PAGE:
Digital mentoring for girls to celebrate Women’s Day

The Chronicle

Sikhulekelani Moyo, Business Reporter

GIRLS from Mzilikazi Primary School in Bulawayo today underwent basic mentorship in digital and entrepreneurial skills as part of celebrations to mark the International Women’s Day.

Girls in STEM Trust, a non-profit organisation that invests in youth organised the event.

The organisation supports coding education to ensure that youth acquire digital literacy and skills as they have become essential in today’s world.

In an interview on the sidelines of the event, the founder and director of Girls in STEM Trust Mrs Victoria Nxumalo said the engagement was a way of mentoring young girls by giving them an opportunity to interact with successful women in the business and digital sphere, who can inspire them as they build their careers.

Victoria Nxumalo

“As we celebrate International Women’s Day, as Girls in STEM Trust we believe very strongly in mentorship,” she said.

“It is very important for girls to interact with other women in order for them to draw inspiration. So, there are very useful nuggets  the girls get, through listening to the journeys of successful women.”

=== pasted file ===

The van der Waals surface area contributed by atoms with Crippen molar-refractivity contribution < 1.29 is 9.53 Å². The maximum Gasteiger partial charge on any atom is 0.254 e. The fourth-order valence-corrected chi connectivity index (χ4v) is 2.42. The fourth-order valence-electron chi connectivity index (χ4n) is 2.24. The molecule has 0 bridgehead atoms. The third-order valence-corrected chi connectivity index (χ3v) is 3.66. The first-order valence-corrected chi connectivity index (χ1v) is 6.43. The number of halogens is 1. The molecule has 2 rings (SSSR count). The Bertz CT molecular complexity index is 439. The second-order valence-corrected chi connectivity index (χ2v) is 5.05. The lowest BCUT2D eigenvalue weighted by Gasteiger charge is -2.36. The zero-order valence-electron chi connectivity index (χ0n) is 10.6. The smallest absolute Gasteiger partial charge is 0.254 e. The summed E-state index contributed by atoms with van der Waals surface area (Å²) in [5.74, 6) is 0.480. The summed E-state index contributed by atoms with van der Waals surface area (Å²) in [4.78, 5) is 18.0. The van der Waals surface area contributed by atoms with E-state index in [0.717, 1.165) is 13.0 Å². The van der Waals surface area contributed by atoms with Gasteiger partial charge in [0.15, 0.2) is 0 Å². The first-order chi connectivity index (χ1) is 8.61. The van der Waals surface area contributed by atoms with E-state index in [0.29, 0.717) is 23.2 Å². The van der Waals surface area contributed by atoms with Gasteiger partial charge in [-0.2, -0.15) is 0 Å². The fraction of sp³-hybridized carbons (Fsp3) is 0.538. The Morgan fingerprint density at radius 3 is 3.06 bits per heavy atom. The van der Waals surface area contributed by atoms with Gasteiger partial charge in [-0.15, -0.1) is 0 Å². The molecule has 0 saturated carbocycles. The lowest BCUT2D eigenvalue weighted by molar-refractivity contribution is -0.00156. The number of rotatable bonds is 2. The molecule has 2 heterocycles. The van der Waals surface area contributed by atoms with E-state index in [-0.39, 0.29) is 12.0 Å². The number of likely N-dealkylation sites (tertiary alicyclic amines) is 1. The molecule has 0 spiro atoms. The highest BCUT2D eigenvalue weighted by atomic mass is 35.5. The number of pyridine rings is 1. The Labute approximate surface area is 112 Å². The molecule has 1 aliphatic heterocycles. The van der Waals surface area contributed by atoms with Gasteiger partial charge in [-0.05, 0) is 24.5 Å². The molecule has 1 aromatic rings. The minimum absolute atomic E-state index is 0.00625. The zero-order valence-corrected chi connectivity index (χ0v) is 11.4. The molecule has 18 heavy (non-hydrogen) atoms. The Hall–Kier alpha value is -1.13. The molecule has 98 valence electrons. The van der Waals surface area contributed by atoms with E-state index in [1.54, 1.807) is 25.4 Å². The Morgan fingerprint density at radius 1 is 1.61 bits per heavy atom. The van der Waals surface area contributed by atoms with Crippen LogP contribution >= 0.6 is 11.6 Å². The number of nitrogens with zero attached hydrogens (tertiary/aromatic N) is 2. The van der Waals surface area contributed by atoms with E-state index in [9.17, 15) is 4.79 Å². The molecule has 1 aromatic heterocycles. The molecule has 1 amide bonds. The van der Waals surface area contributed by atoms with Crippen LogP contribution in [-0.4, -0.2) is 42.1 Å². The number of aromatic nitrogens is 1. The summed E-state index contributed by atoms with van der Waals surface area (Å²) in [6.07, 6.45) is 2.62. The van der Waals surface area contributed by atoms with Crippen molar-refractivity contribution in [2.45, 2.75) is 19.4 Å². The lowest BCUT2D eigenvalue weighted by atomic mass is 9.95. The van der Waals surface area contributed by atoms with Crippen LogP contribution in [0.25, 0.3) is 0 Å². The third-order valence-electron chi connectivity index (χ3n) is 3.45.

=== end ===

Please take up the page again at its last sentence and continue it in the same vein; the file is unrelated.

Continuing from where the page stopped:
Participants interacted with Ms Kathy Mwanza, the founder, and owner of Cake Fairy, Mrs Betty Manganda, the founder of Mon and Kids, and Mrs Cleopatra Nkomo who is a seasoned business executive as well as a telecommunications expert.

Keth Mwanza

Mrs Nxumalo said as the world celebrates women’s month, several activities have been lined up which include programmes on financial literacy in partnership with Old Mutual.

International Women’s Day is a global day celebrating the social, economic, cultural, and political achievements of women. The day also marks a call to action for accelerating women’s equality and this year celebrations are running under the theme ‘DigitALL: Innovation and Technology for Gender Equality’.

In her presentation, Mrs Mwanza said girls need to identify their dreams at a tender age, which will help them to work towards achieving them.

She said education and entrepreneurship are important as they allow women to be independent.

“I understand that everyone has a dream but sometimes things won’t go the way we want.

“Therefore, we need to have an alternative and as we learn we don’t need to think of being employed but starting our own businesses and providing employment for others,” said Mrs Mwanza.

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Article Source: The Chronicle

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